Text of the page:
cattistock railway trespass

Cattistock Hunt escapes prosecution despite railway line fox chase

On 10 July, North Dorset Hunt Saboteurs reported that the Cattistock Hunt will not be prosecuted for trespassing onto railway tracks. This shows police bias in action: hunts continually get away with trespassing on railways, while members of the public doing the same face prosecution.

The incident in question took place on 4 February 2023, and was caught on video. A fox ran onto the Waterloo railway line, and hounds chased her. At the time, North Dorset Sabs wrote:

“Here a whip was sent to recover the hounds. One hound was in and out of the line near Hardington Marsh rail bridge. Also on the line was a supporter and a whip of the Cattistock.”

A ‘low level’ offence

According to the British Transport Police, no action will be taken against members of the Cattistock because the offence wasn’t serious enough. The trespass is classed as a ‘tier 1 offence’, which is the lowest category of offences. North Dorset Sabs reported that the police said:

“The CPS will not provide charging advice on Tier 1 offences, they will only provide charging advice if there is another factor to the offence such as it being Racially motivated or a Domestic incident for example. Their remit is generally Tier 2 and above.”

Trespassing on railways is common among hunts. As North Dorset Sabs pointed out, four Blackmore and Sparkford Vale Hunt hounds were hit and killed by a train on 1 January 2022. It was the second time in the space of two weeks that the hunt’s hounds were seen on the tracks.

And on 31 October 2022, at least four Dunston Harriers hounds died after the pack ran onto a railway line in Norfolk. The dogs, which were used to chase hares, were struck by a high-speed Greater Anglia train on its way from Norwich to London. They were being exercised at the time.

There are plenty more such incidents. These include a train killing two hounds from the Beaufort Hunt in January 2020, another from the South Shropshire Hunt killed by a train in January 2019, and a train killing six hounds from the Dartmoor Hunt in 2014.

In December 2021, a specialist crash investigator documented 200 “near misses” and other dangers caused by hunts. The investigator collected numerous evidence over three years, and said that hunts put public safety at risk.

It is incredible that through these trespasses, hunts can risk the lives of the public – and actually kill their own dogs – yet the police still class the incidents as ‘Tier 1’ offences and take no further action.

One rule for hunts and another for the public

Inaction over incidents such as these shows just how much police are biased in favour of hunts and hunting staff. The public, meanwhile, are treated differently. In Margate, Kent, two young people were recently arrested by police after they trespassed onto a railway track on 24 June 2023. At the time, Kent police tweeted a statement, saying:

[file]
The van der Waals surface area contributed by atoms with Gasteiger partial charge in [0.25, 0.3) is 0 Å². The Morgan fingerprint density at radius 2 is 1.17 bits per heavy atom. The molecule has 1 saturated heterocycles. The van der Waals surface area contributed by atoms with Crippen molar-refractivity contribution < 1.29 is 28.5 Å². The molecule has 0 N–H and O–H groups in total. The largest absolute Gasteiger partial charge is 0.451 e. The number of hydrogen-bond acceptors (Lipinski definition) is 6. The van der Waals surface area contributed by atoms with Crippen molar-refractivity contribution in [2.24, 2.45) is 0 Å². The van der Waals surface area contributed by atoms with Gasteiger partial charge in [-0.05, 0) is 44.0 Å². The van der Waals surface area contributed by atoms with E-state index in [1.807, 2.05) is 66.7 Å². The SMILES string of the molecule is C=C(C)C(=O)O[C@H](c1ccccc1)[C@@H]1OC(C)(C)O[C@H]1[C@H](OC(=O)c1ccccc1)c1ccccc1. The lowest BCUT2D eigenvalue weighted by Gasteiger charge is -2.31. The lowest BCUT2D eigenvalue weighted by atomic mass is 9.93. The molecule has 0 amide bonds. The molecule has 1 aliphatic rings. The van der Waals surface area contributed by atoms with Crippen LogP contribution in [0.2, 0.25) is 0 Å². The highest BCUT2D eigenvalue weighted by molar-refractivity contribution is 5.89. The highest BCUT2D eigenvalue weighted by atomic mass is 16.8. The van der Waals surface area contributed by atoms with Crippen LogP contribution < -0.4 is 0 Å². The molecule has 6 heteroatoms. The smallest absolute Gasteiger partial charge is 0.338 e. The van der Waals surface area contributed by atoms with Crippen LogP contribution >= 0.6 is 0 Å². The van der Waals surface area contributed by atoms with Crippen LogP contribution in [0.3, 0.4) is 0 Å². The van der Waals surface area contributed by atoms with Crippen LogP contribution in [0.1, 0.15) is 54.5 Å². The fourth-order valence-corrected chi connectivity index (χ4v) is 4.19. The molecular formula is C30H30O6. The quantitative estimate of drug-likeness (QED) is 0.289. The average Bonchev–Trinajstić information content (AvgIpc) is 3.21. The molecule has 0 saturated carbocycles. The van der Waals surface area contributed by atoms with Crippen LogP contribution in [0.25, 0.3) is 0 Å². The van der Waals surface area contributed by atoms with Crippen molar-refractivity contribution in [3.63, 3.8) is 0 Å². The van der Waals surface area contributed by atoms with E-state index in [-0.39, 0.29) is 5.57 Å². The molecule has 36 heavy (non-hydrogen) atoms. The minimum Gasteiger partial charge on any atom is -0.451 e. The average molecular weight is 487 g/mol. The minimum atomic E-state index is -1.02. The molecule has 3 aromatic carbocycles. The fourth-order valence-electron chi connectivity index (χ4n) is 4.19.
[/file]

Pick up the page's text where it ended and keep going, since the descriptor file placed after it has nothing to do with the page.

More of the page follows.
“Two juveniles have been arrested at Margate earlier tonight after reports of them trespassing. It turns out that the two youths wanted to gain access to a Dreamland event without paying and thought it would be a good idea to use the tracks as a means of doing that.”

And on 15 June 2023, British Transport Police arrested a man at Radlett station, in Hertfordshire, after he trespassed onto the railway track. The police stated that they had arrested the man on suspicion of trespass and a possession of a class B drug.

This month, Network Rail released figures, stating there were 1,152 trespass incidents on railway tracks across Sussex between 2022 and 2023. Yahoo reported that:

“Across the rail network in England, Wales and Scotland, there were 18,517 incidents, 20% of which (around 3,700) involved young people under the age of 18.”

Network Rail launched its You vs Train campaign in 2018 to highlight to children the dangers of trespassing on railway tracks. But surely these efforts are futile if the British Transport Police can’t even be bothered to prosecute the adult hunt staff who should know better, but who act like the law doesn’t apply to them.

We need to change the law

Very rarely, the police do take action. For example, the Warwickshire Hunt was fined for trespassing on the railway network. Rail network CCTV filmed members of the hunt walking on the line between Banbury and Leamington on 1 January 2020. But as we have seen, this is an exception rather than the norm, and hunts continue to enjoy special treatment as they act above the law.

We believe that:

Hunts are not special. They do nothing to deserve being treated differently to anyone else. If they can’t be trusted to behave like normal members of society – and they clearly can not – then they must be shut down and their menace removed so the rest of us – and the wildlife that surrounds us – can live in peace.

Protect the Wild is campaigning for the Hunting Act to be scrapped and replaced by new legislation, The Hunting of Mammals Bill, that would shut down hunts completely. One reason we need to get rid of hunting altogether – not simply try to strengthen existing legislation and allow hunting to continue in a slightly altered form – is to prevent this hunt havoc.

We commissioned Advocates for Animals to help us develop our proposed legislation. Our Bill will stop hunting in its tracks, and finally give wildlife much-needed protection from illegal hunting. Please support it and help us make it law.

  • You can read the Hunting of Mammals Bill in its entirety by downloading a pdf version here.
  • Sign our petition, calling for a proper ban on hunting here.
  • North Dorset Sabs are on the ground, capturing hunts such as the Cattistock as they cause havoc. Donate to the sabs here.

Featured image via North Dorset Sabs video screenshot